• Matching of design and technology. The more you know about the technology that’s being used to implement your design, the more likely you are to make effective use of it.

The big disadvantage of this approach is that it requires you to have a broad range of skills. Most great designers aren’t very good at programming, and most people who love to
program aren’t great visual designers. So the reality is that, in most cases, to build sophisticated sites you’re going to want to hand off the implementation details to someone else at some point.

Making Your Design Business More Competitive

If you draw the line between what you do yourself and what you outsource to others too far “to the right” (in the diagram presented earlier in this section), you spend a lot of time working your way up the learning curve and struggling with things that don’t quite work. This makes your project either very expensive, if you charge the client for all that time, or
unprofitable, if you’re covering that time on your own or working against a fixed-price bid.

The further to the left you draw the line, however, the more you are dependent on others.

When you find the sweet spot, your profits go up because you’re not spending time on things that don’t deliver a lot of value. You can take on larger and more complex jobs when
dynamic pages, database-driven content, JavaScript widgets, and more are added to your repertoire, because you have a resource that makes those things easy and inexpensive.

The cost-effectiveness of your implementation partner can have a huge effect on the profitability of your business. In effect, you are reselling the implementation services, combined with your design and nurturing.

By combining your design with a good implementation partner’s services, you create a more valuable end product and earn higher prices. You can charge a markup on the outside services, and you add value to your design work.

Managing Outsourcing

When you are outsourcing the implementation of your site, you’re putting someone else between your design and the end product. This is tremendously empowering, because someone else is taking care of so many details for you. But it also makes it essential that this partner be someone you trust and can communicate with easily.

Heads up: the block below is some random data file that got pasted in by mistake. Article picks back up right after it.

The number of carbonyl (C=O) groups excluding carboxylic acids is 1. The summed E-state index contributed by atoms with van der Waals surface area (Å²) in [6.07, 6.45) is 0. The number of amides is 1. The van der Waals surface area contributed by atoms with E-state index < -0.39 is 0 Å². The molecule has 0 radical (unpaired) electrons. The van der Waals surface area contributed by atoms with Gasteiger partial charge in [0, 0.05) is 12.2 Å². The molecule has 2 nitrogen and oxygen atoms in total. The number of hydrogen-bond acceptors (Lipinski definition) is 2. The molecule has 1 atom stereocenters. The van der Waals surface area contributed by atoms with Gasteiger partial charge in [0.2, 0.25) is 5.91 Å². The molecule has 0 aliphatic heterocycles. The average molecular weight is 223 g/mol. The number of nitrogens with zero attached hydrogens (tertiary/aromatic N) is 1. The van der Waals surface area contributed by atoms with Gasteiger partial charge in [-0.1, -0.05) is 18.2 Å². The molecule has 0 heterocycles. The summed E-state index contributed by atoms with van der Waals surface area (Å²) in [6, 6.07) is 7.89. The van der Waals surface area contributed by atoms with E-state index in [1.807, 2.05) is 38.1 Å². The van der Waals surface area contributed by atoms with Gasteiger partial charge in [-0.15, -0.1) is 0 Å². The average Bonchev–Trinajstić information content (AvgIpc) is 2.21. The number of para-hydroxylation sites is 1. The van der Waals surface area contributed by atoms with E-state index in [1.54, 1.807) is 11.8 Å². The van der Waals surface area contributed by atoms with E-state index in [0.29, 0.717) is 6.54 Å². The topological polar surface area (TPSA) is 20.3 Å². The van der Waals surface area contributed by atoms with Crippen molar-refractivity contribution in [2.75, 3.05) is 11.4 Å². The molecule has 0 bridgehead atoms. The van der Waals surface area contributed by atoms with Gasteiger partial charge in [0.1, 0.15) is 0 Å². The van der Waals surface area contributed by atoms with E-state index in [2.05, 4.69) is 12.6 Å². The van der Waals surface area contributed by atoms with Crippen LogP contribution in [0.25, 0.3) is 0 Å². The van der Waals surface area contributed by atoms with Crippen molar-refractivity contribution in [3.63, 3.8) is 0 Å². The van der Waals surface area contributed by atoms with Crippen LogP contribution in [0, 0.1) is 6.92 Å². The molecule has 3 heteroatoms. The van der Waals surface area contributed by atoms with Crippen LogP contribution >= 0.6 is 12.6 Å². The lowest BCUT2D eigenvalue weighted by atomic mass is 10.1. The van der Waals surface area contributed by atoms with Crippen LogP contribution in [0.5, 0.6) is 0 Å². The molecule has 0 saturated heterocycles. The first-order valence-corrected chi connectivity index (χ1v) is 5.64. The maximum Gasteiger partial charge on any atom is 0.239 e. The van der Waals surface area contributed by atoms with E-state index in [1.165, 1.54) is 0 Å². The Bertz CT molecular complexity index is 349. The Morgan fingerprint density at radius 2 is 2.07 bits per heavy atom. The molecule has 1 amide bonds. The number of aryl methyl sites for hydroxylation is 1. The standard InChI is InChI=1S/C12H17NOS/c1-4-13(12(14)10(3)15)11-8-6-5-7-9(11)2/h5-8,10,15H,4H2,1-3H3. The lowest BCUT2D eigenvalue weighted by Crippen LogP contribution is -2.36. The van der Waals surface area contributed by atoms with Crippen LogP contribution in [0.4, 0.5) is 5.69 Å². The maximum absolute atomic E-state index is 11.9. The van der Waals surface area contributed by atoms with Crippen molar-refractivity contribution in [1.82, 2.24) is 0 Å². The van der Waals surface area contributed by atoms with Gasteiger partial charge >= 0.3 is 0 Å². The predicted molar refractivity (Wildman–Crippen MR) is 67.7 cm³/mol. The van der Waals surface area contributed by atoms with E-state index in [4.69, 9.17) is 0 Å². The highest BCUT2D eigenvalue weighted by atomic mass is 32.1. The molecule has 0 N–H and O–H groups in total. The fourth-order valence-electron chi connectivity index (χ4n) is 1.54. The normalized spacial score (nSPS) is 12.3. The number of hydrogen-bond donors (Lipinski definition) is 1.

A local freelancer can be the best solution, if you can find someone who meets all your needs. As wonderful as electronic communication is, it doesn’t quite match a face-to-face meeting. But by limiting your pool to people who are local, you’re dramatically limiting the number of possible people. If you give up on having in-person meetings, you broaden your
area from a 100-mile radius to the entire world.

When you hand over a design for implementation, it is essential that you communicate very clearly what you expect. You probably have all kinds of ideas in your head about how the site is going to look and behave, and only some of these ideas show up in your mockups.

In addition to the visual design itself, your documentation needs to cover:

  • The site map: what are all the pages and page types
  • Information architecture: what kinds of information is stored, and how is it organized and presented
  • Interactive behaviors: anything that doesn’t appear in a mock-up

Estimating Costs

Being dependent on others for part of the site-building process requires collaboration when quoting jobs.

You can work with a contractor on an hourly or a fixed-price basis – a tradeoff you are no doubt familiar with from your own work. Hourly arrangements give you maximum flexibility, but less predictability in terms of cost.

Rates vary extremely widely. If you use job sites such as Elance.com, oDesk.com, and Guru.com, you can find web developers who will work for $10 to $15 per hour. In the U.S., you can hire students or entry-level freelancers for $20 to $30 an hour, but if you want someone experienced, you’ll pay $75 to $200 per hour.